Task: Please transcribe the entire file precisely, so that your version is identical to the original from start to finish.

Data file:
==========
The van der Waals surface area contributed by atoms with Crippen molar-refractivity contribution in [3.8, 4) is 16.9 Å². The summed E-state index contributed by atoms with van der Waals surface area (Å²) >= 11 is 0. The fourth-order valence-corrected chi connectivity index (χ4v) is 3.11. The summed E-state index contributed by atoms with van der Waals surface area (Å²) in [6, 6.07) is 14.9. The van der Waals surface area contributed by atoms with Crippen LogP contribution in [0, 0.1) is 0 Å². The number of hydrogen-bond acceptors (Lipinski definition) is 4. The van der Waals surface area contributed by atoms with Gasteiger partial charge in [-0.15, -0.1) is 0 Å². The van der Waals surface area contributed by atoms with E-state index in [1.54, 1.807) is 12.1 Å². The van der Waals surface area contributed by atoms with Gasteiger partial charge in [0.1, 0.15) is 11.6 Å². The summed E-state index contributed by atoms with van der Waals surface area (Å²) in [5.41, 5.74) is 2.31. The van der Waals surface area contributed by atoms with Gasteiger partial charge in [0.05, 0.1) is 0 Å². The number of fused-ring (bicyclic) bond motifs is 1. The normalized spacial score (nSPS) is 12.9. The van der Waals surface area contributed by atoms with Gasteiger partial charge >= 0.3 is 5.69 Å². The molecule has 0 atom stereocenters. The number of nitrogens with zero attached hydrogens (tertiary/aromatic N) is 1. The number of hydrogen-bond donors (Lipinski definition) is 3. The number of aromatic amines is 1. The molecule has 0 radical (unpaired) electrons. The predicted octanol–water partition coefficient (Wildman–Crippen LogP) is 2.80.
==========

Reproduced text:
The van der Waals surface area contributed by atoms with Crippen molar-refractivity contribution in [3.8, 4) is 16.9 Å². The summed E-state index contributed by atoms with van der Waals surface area (Å²) >= 11 is 0. The fourth-order valence-corrected chi connectivity index (χ4v) is 3.11. The summed E-state index contributed by atoms with van der Waals surface area (Å²) in [6, 6.07) is 14.9. The van der Waals surface area contributed by atoms with Crippen LogP contribution in [0, 0.1) is 0 Å². The number of hydrogen-bond acceptors (Lipinski definition) is 4. The van der Waals surface area contributed by atoms with Gasteiger partial charge in [-0.15, -0.1) is 0 Å². The van der Waals surface area contributed by atoms with E-state index in [1.54, 1.807) is 12.1 Å². The van der Waals surface area contributed by atoms with Gasteiger partial charge in [0.1, 0.15) is 11.6 Å². The summed E-state index contributed by atoms with van der Waals surface area (Å²) in [5.41, 5.74) is 2.31. The van der Waals surface area contributed by atoms with Gasteiger partial charge in [0.05, 0.1) is 0 Å². The number of fused-ring (bicyclic) bond motifs is 1. The normalized spacial score (nSPS) is 12.9. The van der Waals surface area contributed by atoms with Gasteiger partial charge >= 0.3 is 5.69 Å². The molecule has 0 atom stereocenters. The number of nitrogens with zero attached hydrogens (tertiary/aromatic N) is 1. The number of hydrogen-bond donors (Lipinski definition) is 3. The number of aromatic amines is 1. The molecule has 0 radical (unpaired) electrons. The predicted octanol–water partition coefficient (Wildman–Crippen LogP) is 2.80.